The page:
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The basal forebrain structures are located in the forebrain to the front of and below the striatum. They include the nucleus accumbens, nucleus basalis, diagonal band of Broca, substantia innominata, and the medial septal nucleus. These structures are important in the production of acetylcholine, which is then distributed widely throughout the brain. The basal forebrain is considered to be the major cholinergic output of the central nervous system (CNS) centred on the output of the nucleus basalis.[1] The presence of non-cholinergic neurons projecting to the cortex have been found to act with the cholinergic neurons to dynamically modulate activity in the cortex.[2]

Basal forebrain
Basal Forebrain Monakhos 2007.png
The basal forebrain
Details
Identifiers
Latinpars basalis telencephali
MeSHD066187
NeuroNames1997
NeuroLex IDbirnlex_1560
TAA14.1.09.401
FMA77700
Anatomical terms of neuroanatomy

FunctionEdit

Acetylcholine is known to promote wakefulness in the basal forebrain. Stimulating the basal forebrain gives rise to acetylcholine release, which induces wakefulness and REM sleep, whereas inhibition of acetylcholine release in the basal forebrain by adenosine causes slow wave sleep. The nucleus basalis is the main neuromodulator of the basal forebrain and gives widespread cholinergic projections to the neocortex.[3][1] The nucleus basalis is an essential part of the neuromodulatory system that controls behaviour by regulating arousal and attention.[1] The nucleus basalis is also seen to be a critical node in the memory circuit.[4]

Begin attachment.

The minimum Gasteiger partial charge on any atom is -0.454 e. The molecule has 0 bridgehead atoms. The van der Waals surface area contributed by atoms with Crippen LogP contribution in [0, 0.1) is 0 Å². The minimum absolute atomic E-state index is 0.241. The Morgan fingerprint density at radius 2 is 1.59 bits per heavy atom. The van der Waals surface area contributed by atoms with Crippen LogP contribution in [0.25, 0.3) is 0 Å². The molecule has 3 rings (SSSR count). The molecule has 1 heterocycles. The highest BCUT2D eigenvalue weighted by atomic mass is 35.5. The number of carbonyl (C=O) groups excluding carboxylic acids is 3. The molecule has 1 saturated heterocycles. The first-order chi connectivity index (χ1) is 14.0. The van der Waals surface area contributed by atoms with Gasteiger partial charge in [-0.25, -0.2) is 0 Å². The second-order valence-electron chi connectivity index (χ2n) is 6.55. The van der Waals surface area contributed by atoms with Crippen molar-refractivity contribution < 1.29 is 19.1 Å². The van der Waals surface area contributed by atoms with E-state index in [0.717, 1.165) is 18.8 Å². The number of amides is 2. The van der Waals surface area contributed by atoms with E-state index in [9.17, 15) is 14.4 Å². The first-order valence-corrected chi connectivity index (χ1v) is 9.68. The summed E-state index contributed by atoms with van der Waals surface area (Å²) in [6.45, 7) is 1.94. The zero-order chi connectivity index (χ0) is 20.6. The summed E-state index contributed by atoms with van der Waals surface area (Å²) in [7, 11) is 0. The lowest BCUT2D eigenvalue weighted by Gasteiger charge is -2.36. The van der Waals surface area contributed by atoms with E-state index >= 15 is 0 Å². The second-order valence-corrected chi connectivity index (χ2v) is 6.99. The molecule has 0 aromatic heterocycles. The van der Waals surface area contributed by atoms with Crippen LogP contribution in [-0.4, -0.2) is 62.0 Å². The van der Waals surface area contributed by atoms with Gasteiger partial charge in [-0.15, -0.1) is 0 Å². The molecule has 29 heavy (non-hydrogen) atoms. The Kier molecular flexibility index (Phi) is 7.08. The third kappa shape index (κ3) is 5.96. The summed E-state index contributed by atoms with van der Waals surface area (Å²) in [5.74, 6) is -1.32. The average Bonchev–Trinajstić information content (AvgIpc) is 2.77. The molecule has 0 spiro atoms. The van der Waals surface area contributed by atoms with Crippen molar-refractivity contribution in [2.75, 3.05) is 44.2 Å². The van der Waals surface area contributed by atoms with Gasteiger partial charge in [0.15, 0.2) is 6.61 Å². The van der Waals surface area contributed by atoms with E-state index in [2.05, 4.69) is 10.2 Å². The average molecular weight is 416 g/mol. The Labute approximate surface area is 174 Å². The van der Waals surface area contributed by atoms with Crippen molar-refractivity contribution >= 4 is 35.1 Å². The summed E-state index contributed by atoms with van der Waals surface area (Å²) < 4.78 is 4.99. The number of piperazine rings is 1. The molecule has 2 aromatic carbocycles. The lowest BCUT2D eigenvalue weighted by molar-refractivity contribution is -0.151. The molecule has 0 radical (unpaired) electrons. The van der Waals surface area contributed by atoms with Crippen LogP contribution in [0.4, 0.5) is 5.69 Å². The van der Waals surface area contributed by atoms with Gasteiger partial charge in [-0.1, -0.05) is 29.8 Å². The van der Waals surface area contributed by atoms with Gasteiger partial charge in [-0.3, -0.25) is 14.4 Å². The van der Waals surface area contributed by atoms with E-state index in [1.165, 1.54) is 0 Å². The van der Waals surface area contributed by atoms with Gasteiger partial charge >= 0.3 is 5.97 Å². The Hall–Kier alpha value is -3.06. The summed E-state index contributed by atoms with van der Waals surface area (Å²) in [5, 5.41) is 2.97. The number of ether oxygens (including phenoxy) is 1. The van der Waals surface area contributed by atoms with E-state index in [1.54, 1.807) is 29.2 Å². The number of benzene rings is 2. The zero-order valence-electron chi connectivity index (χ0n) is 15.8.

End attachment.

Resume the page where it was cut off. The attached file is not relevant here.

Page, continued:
The importance of non-cholinergic neurons in the basal forebrain structures has been shown in working together with the cholinergic neurons in a dynamically modulatory way. This is seen to play a significant role in cognitive functions.[2]

Adenosine acts on A1 receptors of cholinergic neurons in the basal forebrain. This results in hyperpolarization of cholinergic neurons, which inhibits the release of acetylcholine.

Nitric oxide production in the basal forebrain is both necessary and sufficient to produce sleep.[5]

Clinical significanceEdit

Acetylcholine affects the ability of brain cells to transmit information to one another, and also encourages neuronal plasticity, or learning. Thus, damage to the basal forebrain can reduce the amount of acetylcholine in the brain and impair learning. This may be one reason why basal forebrain damage can result in memory impairments such as amnesia and confabulation. One common cause of basal forebrain damage is an aneurysm of the anterior communicating artery.[6]

It is thought that damage to the nucleus basalis and its cortical projections are implicated in forms of dementia, notably Alzheimer's dementia and Parkinson's disease dementia. There have been studies on the use of deep brain stimulation to the nucleus basalis, in the treatment of dementia, and while giving some positive results trials are still being undertaken.[4][3]

ReferencesEdit

  1. ^ a b c Goard, M; Dan, Y (November 2009). "Basal forebrain activation enhances cortical coding of natural scenes". Nature Neuroscience. 12 (11): 1444–9. doi:10.1038/nn.2402. PMC 3576925. PMID 19801988.
  2. ^ a b Lin, SC; Brown, RE; Hussain Shuler, MG; Petersen, CC; Kepecs, A (14 October 2015). "Optogenetic Dissection of the Basal Forebrain Neuromodulatory Control of Cortical Activation, Plasticity, and Cognition". The Journal of Neuroscience. 35 (41): 13896–903. doi:10.1523/JNEUROSCI.2590-15.2015. PMC 4604228. PMID 26468190.
  3. ^ a b Gratwicke, J; Kahan, J; Zrinzo, L; Hariz, M; Limousin, P; Foltynie, T; Jahanshahi, M (December 2013). "The nucleus basalis of Meynert: a new target for deep brain stimulation in dementia?". Neuroscience and Biobehavioral Reviews. 37 (10 Pt 2): 2676–88. doi:10.1016/j.neubiorev.2013.09.003. PMID 24035740.
  4. ^ a b Lv, Q; Du, A; Wei, W; Li, Y; Liu, G; Wang, XP (2018). "Deep Brain Stimulation: A Potential Treatment for Dementia in Alzheimer's Disease (AD) and Parkinson's Disease Dementia (PDD)". Frontiers in Neuroscience. 12: 360. doi:10.3389/fnins.2018.00360. PMID 29896085.
  5. ^ Need To Pull An All-nighter? Reducing Nitric Oxide Gas In The Brain May Help Us Stay Awake
  6. ^ "Memory Loss & the Brain". Archived from the original on 2006-04-25. Retrieved 2006-04-11.